To optimize P2 GPU settings

  1. Configure the GPU settings to be persistent.

    Note

    This command may take several minutes to run.

    [ec2-user ~]$ sudo nvidia-smi -pm 1
    Enabled persistence mode for GPU 0000:00:0F.0.
    Enabled persistence mode for GPU 0000:00:10.0.
    Enabled persistence mode for GPU 0000:00:11.0.
    Enabled persistence mode for GPU 0000:00:12.0.
    Enabled persistence mode for GPU 0000:00:13.0.
    Enabled persistence mode for GPU 0000:00:14.0.
    Enabled persistence mode for GPU 0000:00:15.0.
    Enabled persistence mode for GPU 0000:00:16.0.
    Enabled persistence mode for GPU 0000:00:17.0.
    Enabled persistence mode for GPU 0000:00:18.0.
    Enabled persistence mode for GPU 0000:00:19.0.
    Enabled persistence mode for GPU 0000:00:1A.0.
    Enabled persistence mode for GPU 0000:00:1B.0.
    Enabled persistence mode for GPU 0000:00:1C.0.
    Enabled persistence mode for GPU 0000:00:1D.0.
    Enabled persistence mode for GPU 0000:00:1E.0.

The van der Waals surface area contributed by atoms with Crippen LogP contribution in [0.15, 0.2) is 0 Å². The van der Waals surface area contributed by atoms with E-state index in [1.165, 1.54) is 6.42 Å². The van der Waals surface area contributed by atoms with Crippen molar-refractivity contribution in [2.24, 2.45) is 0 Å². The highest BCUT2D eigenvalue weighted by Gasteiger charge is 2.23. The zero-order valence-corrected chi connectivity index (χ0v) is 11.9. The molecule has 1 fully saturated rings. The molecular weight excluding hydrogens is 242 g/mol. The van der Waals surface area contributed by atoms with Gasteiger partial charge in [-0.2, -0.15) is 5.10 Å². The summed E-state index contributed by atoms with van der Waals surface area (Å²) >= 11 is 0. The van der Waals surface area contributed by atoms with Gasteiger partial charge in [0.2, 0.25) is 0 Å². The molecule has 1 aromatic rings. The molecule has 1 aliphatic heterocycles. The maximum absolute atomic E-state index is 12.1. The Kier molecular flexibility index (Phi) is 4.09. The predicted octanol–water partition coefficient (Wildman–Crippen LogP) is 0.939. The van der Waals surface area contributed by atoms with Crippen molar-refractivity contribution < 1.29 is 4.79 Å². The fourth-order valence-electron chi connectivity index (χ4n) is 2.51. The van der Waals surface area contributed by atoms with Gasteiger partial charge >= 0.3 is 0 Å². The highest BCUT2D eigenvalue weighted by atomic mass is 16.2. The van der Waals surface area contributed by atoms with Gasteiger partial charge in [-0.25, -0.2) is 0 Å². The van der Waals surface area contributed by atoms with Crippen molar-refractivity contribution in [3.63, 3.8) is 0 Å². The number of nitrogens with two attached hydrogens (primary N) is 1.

All done.
  2. Disable the autoboost feature for all GPUs on the instance.

    [ec2-user ~]$ sudo nvidia-smi --auto-boost-default=0
    All done.
  3. Set all GPU clock speeds to their maximum frequency.

    [ec2-user ~]$ sudo nvidia-smi -ac 2505,875
    Applications clocks set to "(MEM 2505, SM 875)" for GPU 0000:00:0F.0
    Applications clocks set to "(MEM 2505, SM 875)" for GPU 0000:00:10.0
    Applications clocks set to "(MEM 2505, SM 875)" for GPU 0000:00:11.0
    Applications clocks set to "(MEM 2505, SM 875)" for GPU 0000:00:12.0
    Applications clocks set to "(MEM 2505, SM 875)" for GPU 0000:00:13.0
    Applications clocks set to "(MEM 2505, SM 875)" for GPU 0000:00:14.0
    Applications clocks set to "(MEM 2505, SM 875)" for GPU 0000:00:15.0
    Applications clocks set to "(MEM 2505, SM 875)" for GPU 0000:00:16.0
    Applications clocks set to "(MEM 2505, SM 875)" for GPU 0000:00:17.0
    Applications clocks set to "(MEM 2505, SM 875)" for GPU 0000:00:18.0
    Applications clocks set to "(MEM 2505, SM 875)" for GPU 0000:00:19.0
    Applications clocks set to "(MEM 2505, SM 875)" for GPU 0000:00:1A.0
    Applications clocks set to "(MEM 2505, SM 875)" for GPU 0000:00:1B.0
    Applications clocks set to "(MEM 2505, SM 875)" for GPU 0000:00:1C.0
    Applications clocks set to "(MEM 2505, SM 875)" for GPU 0000:00:1D.0
    Applications clocks set to "(MEM 2505, SM 875)" for GPU 0000:00:1E.0
    All done.